Review: Flowers – Everybody’s Dying To Meet You


Reviewed by:
Rating:
4
On 15 February 2016
Last modified:13 November 2017

Summary:

London dream pop band Flowers release new album with gorgeous female vocals equal parts 90s minimal and C86/Sarah Records.

1448033090

I happened to catch Flowers opening for Luna on their brief tour of Spain last April, and though I was admittedly a bit late and had missed half the set, I knew there was something interesting about them. The latest album by the trio (Rachel Kenedy, vocals; Sam Ayres, guitar; and Jordan Hockley, drums), Everybody’s Dying To Meet You, confirms my inkling but doesn’t offer any concrete reason as to why.

The album is a concise collection of dreamy pop confections. Most of the songs have the same sort of structure, an intro with a promise of a different sound, a bit where picks up with heavier guitar, and some striving at conclusion where Kenedy repeats a line or two, posing it as a question, ruminating, toward some resolution. Maybe it’s the musical equivalent of that comedic convention where something becomes funny by the third time it’s repeated; maybe, as I’ve said before on this very web page, I’m a big fan of ladies with great voices.

It’s by no means some revolutionary call to action but this is one of the few albums I’ve been moved to review as of late and one that, after reviewing, I’ve actually wanted to hear again. It’s got some lovely melodies unfettered by attempts at cultivating an ‘edge, ’ it’s full of earnest effervescence that subsides to quieter moments not plagued by cutesiness or self-indulgence. The songs are dreamy but don’t drag on; their ability to embellish yet edit is impeccable.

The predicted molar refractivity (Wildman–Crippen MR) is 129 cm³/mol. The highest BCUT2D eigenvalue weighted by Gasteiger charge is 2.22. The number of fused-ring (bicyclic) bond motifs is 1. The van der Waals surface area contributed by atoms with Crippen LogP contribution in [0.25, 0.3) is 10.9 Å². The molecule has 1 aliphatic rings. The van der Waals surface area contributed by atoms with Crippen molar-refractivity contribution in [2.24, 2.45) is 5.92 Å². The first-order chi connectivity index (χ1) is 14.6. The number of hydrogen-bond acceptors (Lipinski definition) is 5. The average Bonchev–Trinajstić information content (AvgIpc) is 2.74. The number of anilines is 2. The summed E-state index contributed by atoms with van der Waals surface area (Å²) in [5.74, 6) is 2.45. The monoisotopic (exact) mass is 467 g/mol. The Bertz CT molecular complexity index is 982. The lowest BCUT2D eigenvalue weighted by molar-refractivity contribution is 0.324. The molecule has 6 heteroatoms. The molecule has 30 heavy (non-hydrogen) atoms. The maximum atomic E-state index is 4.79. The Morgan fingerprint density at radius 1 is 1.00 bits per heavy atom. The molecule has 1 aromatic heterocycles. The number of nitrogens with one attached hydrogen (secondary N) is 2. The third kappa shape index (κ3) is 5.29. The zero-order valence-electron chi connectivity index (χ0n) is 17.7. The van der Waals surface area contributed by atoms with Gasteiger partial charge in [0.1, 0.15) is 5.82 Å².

Unlike other similar bands today, the sound is less 60s through vague awareness of the 90s but directly referential of bands like My Bloody Valentine, Stereolab, and even Galaxie 500. I’d also warrant a guess that they wouldn’t sound out of place amongst the Sarah Records set.

It’s interesting to see a new crop of bands not going to the sources of music they may have heard growing up but pulling directly from the bands themselves. It could go dated but I think it’s those vocals that keep it fresh. There’s not a lot of self-conscious posing or ironic inside jokes and it’s not overly technical or equipment-obsessed. If there is a minimal side to the dreamy shoegazey world, they’re certainly the epitome.

The dreaminess is lent less by layers upon layers of sound but a girl who can really sing and knows how to use that to her advantage. The band lends a solid foundation for her to weave and interweave mellifluous meanderings and we, the listeners, cannot help but be transfixed.

Tracks like My Only Friend, and Pull My Arm, exemplify the darker and lighter sides of the album, which plays through a veritable spectrum of emotion, if not in a somewhat oblique fashion. It’s less coy than outright shy; the band lends a medium for expression and exploration and it will be interesting to see how this is taken further in the future.

Objectively, I don’t know that I can say it’s out and out exemplary, but it’s definitely a nice diversion from the perennial crops of guys in skinny trousers striving at what The Jam already did better in ’78. The influences are apparent, lyrically it’s not terribly profound, but there is absolutely something intangible about them that entices repeated listens. Which, honestly, is probably all any of us ask of a group.

Everybody’s Dying to Meet You is available now on Fortuna Pop!

Tour dates:

Top